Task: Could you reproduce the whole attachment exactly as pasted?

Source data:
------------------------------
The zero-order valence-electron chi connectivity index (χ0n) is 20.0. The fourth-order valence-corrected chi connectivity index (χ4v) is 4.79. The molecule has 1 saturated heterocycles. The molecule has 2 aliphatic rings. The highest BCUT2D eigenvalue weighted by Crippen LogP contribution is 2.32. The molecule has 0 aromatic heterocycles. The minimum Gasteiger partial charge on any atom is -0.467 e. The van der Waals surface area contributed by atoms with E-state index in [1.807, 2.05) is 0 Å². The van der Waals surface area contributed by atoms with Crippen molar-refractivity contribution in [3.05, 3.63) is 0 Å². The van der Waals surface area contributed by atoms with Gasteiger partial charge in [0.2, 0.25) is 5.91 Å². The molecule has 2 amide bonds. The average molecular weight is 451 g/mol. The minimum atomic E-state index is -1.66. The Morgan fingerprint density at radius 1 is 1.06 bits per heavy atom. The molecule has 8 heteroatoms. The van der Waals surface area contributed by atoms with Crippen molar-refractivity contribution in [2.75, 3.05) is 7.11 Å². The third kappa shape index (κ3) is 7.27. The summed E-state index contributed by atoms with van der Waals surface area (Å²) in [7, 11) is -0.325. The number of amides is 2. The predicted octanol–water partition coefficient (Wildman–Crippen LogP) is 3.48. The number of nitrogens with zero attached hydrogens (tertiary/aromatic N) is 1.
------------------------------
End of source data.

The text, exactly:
The zero-order valence-electron chi connectivity index (χ0n) is 20.0. The fourth-order valence-corrected chi connectivity index (χ4v) is 4.79. The molecule has 1 saturated heterocycles. The molecule has 2 aliphatic rings. The highest BCUT2D eigenvalue weighted by Crippen LogP contribution is 2.32. The molecule has 0 aromatic heterocycles. The minimum Gasteiger partial charge on any atom is -0.467 e. The van der Waals surface area contributed by atoms with E-state index in [1.807, 2.05) is 0 Å². The van der Waals surface area contributed by atoms with Crippen molar-refractivity contribution in [3.05, 3.63) is 0 Å². The van der Waals surface area contributed by atoms with Gasteiger partial charge in [0.2, 0.25) is 5.91 Å². The molecule has 2 amide bonds. The average molecular weight is 451 g/mol. The minimum atomic E-state index is -1.66. The Morgan fingerprint density at radius 1 is 1.06 bits per heavy atom. The molecule has 8 heteroatoms. The van der Waals surface area contributed by atoms with Crippen molar-refractivity contribution in [2.75, 3.05) is 7.11 Å². The third kappa shape index (κ3) is 7.27. The summed E-state index contributed by atoms with van der Waals surface area (Å²) in [7, 11) is -0.325. The number of amides is 2. The predicted octanol–water partition coefficient (Wildman–Crippen LogP) is 3.48. The number of nitrogens with zero attached hydrogens (tertiary/aromatic N) is 1.